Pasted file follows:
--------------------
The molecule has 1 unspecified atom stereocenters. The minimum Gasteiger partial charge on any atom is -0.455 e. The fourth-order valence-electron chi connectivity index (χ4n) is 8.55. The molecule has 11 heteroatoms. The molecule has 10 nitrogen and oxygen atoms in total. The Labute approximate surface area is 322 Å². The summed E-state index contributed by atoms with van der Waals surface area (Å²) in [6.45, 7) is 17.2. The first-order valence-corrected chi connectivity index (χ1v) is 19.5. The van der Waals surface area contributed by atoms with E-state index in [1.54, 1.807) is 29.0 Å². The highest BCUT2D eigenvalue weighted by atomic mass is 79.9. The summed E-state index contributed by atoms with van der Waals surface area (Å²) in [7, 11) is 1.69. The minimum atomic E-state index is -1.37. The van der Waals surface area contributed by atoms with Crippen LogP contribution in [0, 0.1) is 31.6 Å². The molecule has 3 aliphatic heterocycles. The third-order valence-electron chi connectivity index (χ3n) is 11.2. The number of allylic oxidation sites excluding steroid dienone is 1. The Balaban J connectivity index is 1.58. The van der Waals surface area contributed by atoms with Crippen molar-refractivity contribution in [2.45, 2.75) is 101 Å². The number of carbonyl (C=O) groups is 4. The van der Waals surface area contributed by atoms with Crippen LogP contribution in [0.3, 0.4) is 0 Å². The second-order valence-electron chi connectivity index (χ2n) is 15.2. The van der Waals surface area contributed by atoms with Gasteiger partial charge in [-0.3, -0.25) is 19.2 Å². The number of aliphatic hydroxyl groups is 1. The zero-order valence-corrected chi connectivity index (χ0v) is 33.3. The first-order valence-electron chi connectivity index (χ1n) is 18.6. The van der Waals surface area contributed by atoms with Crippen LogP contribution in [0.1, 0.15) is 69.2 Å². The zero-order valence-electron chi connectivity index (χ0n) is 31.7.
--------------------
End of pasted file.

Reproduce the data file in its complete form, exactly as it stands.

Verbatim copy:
The molecule has 1 unspecified atom stereocenters. The minimum Gasteiger partial charge on any atom is -0.455 e. The fourth-order valence-electron chi connectivity index (χ4n) is 8.55. The molecule has 11 heteroatoms. The molecule has 10 nitrogen and oxygen atoms in total. The Labute approximate surface area is 322 Å². The summed E-state index contributed by atoms with van der Waals surface area (Å²) in [6.45, 7) is 17.2. The first-order valence-corrected chi connectivity index (χ1v) is 19.5. The van der Waals surface area contributed by atoms with E-state index in [1.54, 1.807) is 29.0 Å². The highest BCUT2D eigenvalue weighted by atomic mass is 79.9. The summed E-state index contributed by atoms with van der Waals surface area (Å²) in [7, 11) is 1.69. The minimum atomic E-state index is -1.37. The van der Waals surface area contributed by atoms with Crippen LogP contribution in [0, 0.1) is 31.6 Å². The molecule has 3 aliphatic heterocycles. The third-order valence-electron chi connectivity index (χ3n) is 11.2. The number of allylic oxidation sites excluding steroid dienone is 1. The Balaban J connectivity index is 1.58. The van der Waals surface area contributed by atoms with Crippen molar-refractivity contribution in [2.45, 2.75) is 101 Å². The number of carbonyl (C=O) groups is 4. The van der Waals surface area contributed by atoms with Crippen LogP contribution in [0.3, 0.4) is 0 Å². The second-order valence-electron chi connectivity index (χ2n) is 15.2. The van der Waals surface area contributed by atoms with Gasteiger partial charge in [-0.3, -0.25) is 19.2 Å². The number of aliphatic hydroxyl groups is 1. The zero-order valence-corrected chi connectivity index (χ0v) is 33.3. The first-order valence-electron chi connectivity index (χ1n) is 18.6. The van der Waals surface area contributed by atoms with Crippen LogP contribution in [0.1, 0.15) is 69.2 Å². The zero-order valence-electron chi connectivity index (χ0n) is 31.7.